Another new analysis is questioning whether overdiagnosis is really that important to women undergoing breast screening. Authors of a study in the October issue of Medical Care believe the findings indicate that more communication is needed to convince women that they should take mammography's "harms" more seriously.
Fewer than 20% of respondents to a survey of more than 400 U.S. women knew about breast cancer overdiagnosis and overtreatment, according to the research group from the University of Minnesota. And those who do know about these mammography "harms" don't find information about them "believable or persuasive."
The researchers suggest that their findings underscore the need to better communicate mammography risks to women so they can make "informed decisions" about mammograms and breast cancer screening.
"Despite increasing dissemination of information about cancer overdiagnosis and overtreatment via both news media coverage and health-related websites, patient awareness remains low," wrote first author Rebekah Nagler, PhD, senior author Sarah Gollust, PhD, and colleagues.
But the survey results are based on overestimates of the rate of overdiagnosis, and they may actually demonstrate that women just don't think overdiagnosis and overtreatment are problems when compared with the benefits of finding early breast cancer, according to Dr. Daniel Kopans from Massachusetts General Hospital.
"The authors appear to be unaware that the claims of overdiagnosis by mammography screening are greatly exaggerated and have been repeatedly refuted," Kopans told AuntMinnie.com via email. "If you start with a false premise, and then find that those interviewed are not aware of or do not accept your false premise, then what is the value of your findings?"
In 2016, the researchers surveyed 429 U.S. women between the ages of 35 and 55. Of these women, 16.5% were aware of the potential risk of overdiagnosis from breast cancer screening and 18% were aware of the concept of overtreatment. Women younger than 40 were least likely to have heard about overdiagnosis, the group found (Medical Care, October 2017, Vol. 55:10, pp. 879-885).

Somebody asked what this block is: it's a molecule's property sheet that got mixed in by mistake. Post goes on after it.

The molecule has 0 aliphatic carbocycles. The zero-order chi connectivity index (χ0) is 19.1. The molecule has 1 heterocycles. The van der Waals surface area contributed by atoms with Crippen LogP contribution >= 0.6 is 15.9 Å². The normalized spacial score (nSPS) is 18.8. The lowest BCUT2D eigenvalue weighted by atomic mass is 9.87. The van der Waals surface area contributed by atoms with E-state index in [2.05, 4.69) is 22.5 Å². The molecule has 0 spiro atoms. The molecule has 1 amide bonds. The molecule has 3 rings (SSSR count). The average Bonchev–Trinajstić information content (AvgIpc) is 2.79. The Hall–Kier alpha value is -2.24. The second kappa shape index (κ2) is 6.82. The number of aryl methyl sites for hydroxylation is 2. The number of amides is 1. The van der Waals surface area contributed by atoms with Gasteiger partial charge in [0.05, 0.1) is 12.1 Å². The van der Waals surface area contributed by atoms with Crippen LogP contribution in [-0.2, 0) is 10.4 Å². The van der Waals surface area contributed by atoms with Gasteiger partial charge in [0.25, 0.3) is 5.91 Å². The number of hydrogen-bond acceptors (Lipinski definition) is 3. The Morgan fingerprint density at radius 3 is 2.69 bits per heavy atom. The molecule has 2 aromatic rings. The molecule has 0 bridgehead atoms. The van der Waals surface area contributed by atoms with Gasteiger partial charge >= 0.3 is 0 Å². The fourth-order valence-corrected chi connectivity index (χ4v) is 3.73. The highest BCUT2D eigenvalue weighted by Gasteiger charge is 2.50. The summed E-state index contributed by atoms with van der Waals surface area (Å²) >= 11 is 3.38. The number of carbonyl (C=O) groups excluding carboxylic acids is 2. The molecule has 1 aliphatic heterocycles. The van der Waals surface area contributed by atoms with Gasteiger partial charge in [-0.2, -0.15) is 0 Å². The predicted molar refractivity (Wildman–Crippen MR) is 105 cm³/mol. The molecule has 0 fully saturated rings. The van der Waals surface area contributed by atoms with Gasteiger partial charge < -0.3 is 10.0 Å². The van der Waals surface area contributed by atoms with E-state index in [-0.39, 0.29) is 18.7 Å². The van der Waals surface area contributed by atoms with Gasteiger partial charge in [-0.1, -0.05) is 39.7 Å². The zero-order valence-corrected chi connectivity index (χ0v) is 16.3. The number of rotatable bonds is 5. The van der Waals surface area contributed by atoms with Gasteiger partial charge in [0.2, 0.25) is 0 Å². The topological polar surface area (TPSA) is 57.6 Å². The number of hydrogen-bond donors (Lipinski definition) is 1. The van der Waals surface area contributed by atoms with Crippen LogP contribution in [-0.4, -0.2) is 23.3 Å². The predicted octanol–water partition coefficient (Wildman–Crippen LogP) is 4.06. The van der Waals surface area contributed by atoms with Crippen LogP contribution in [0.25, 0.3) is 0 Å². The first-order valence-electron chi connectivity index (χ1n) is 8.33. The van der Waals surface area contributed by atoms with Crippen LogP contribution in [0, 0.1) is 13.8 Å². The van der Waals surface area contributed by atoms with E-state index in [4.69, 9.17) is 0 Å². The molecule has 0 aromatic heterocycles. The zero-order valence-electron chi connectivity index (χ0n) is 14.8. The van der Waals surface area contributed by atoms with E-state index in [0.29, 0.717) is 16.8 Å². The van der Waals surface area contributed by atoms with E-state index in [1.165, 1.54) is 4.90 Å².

Survey participants were presented with two statements regarding overdiagnosis and overtreatment:
- Some breast cancers found by mammograms are so slow-growing that they would not have caused any health problems for women in their lifetime.
- Some breast cancers that are treated would not have needed such treatment after all.
Women were asked to rank their responses to the following statements on a scale of 1 (strongly disagree) to 5 (strongly agree):
- This statement is believable.
- Overall, I agree with this statement.
- This statement gives me a strong reason to think carefully about whether I will get a mammogram.
Fewer than a quarter agreed with and found the statements to be believable, and even fewer evaluated them as strong arguments to consider in their own mammography decision-making, the authors wrote. Women who had recently had a mammogram and those with a regular source of medical care were "particularly unconvinced" by these statements.
Because many women view breast cancer screening favorably, it may be "challenging" for providers to communicate its potential harms to patients, the group concluded.
"Given the public's entrenched ... favorability toward screening, it is plausible that exposure to dissonant messages about overdiagnosis and overtreatment could have negative consequences, such as prompting patients' counterarguing and limiting their engagement in shared decision-making," the authors wrote. "Rigorous health communication research is necessary to inform communication interventions that could improve patient understanding of overdiagnosis and overtreatment, promote appropriate use of screening, and, in turn, ensure high-value care."
The current findings parallel those of a June 26 paper published in JAMA Internal Medicine, again from Gollust et al, which also indicated that women valued the benefits of mammography more than they were concerned about overdiagnosis and harms.
An answer to the question of how to improve communication so that women understand mammography's harms isn't what's needed, according to Kopans. Instead, what's important is whether women understand mammography's benefits.
" 'Overdiagnosed,' or 'fake' cancers will be there however long screening is delayed," he said. "So this means that the only 'harm' from screening are recalls for additional evaluation. And the question that has never been answered by those who claim to have weighed the harms of mammography screening against its benefits is: How many fewer recalls are equal to allowing one woman to die unnecessarily?"